You better get those holiday packages mailed out sooner rather than later: Mail delivery is about to get slower and more expensive.
Beginning Friday, the U.S. Postal Service will start to "implement new service standards" for first class mail and periodicals — slowing its target delivery time by about 30 percent, USPS spokesperson Kim Frum told NPR.
According to Frum, some of the changes will result in increased time for some pieces of mail to go cross-country and other long distances. However, she tells NPR that 61 percent of first-class mail and 93 percent of periodicals will not be affected by these changes.
Single-piece first-class mail (smaller, lightweight mail) traveling in the same region will still have a two-day delivery time, Frum said. First-class packages, however, will be impacted by the new standards starting Friday.
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Additionally, beginning Sunday and ending on Dec. 26, the postal service will temporarily increase prices on all "commercial and retail domestic packages" due to the holiday season, Frum said.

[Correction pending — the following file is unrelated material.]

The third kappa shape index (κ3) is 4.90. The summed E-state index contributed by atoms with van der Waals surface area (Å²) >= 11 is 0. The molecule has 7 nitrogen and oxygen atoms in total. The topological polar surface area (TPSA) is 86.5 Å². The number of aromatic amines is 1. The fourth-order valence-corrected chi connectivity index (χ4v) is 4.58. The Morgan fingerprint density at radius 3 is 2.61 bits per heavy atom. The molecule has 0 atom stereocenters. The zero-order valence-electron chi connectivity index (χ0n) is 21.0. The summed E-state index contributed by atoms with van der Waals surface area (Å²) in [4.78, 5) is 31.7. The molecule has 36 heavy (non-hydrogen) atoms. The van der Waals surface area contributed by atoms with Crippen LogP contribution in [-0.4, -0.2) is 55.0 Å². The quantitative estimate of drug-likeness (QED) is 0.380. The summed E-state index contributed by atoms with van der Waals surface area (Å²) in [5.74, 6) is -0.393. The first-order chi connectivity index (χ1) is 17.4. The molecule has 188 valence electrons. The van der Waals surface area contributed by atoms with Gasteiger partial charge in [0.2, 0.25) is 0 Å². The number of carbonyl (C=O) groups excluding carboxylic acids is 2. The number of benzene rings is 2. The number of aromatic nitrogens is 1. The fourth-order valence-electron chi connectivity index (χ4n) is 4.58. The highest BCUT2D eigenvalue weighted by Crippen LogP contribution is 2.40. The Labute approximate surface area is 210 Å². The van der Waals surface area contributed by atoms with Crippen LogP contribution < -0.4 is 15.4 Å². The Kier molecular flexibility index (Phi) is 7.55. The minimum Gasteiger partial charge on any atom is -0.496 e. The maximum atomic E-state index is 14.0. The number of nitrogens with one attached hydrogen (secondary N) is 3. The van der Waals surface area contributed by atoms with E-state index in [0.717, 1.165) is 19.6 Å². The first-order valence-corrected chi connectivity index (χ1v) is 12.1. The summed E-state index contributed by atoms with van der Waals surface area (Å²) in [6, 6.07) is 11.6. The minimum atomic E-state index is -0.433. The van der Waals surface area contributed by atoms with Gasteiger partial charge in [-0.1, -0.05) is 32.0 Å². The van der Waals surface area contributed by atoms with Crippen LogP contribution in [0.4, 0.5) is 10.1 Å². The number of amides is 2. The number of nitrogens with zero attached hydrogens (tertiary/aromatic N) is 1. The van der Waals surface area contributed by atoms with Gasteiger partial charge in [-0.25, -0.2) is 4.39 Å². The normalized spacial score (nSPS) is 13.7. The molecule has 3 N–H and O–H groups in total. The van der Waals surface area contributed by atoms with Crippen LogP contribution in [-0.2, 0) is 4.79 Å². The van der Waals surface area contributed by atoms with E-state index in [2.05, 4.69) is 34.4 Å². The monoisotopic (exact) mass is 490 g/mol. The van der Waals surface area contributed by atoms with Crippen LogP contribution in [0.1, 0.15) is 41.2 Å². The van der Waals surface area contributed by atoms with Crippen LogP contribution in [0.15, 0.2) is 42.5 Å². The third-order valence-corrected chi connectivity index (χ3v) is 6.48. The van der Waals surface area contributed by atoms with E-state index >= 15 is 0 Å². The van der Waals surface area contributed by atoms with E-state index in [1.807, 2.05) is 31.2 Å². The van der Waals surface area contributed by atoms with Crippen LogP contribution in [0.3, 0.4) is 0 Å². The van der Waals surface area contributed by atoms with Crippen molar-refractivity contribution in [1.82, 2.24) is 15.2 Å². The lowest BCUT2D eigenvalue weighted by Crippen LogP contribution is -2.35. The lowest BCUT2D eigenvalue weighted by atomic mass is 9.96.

The price increases will not affect international products.
The changes are part of the Postal Service's 10-year strategic plan announced by Postmaster General Louis DeJoy this past March.
The plan includes a combination of investments in technology, training and a new fleet of delivery vehicles, which will lead to greater "consistency, reliability, and efficiency" benefiting customers, Frum said.
"The need for the U.S. Postal Service to transform to meet the needs of our customers is long overdue," DeJoy said in announcing the plan.
Frum told NPR that the Postal Service will use more ground transportation and that it is more reliable and cost-effective than air transportation.
"With this change, we will improve service reliability and predictability for customers while also driving efficiencies across the Postal Service network," she said.
In August, the Postal Service announced its standard for first-class mail delivery was met 83.6 percent of the time throughout the quarter ending June 30, in comparison to its 88.9 percent performance during the same period in 2020.
The Postal Service also reported a loss of $3 billion for the quarter ending June 30, compared to the $2.2 billion in the previous year.
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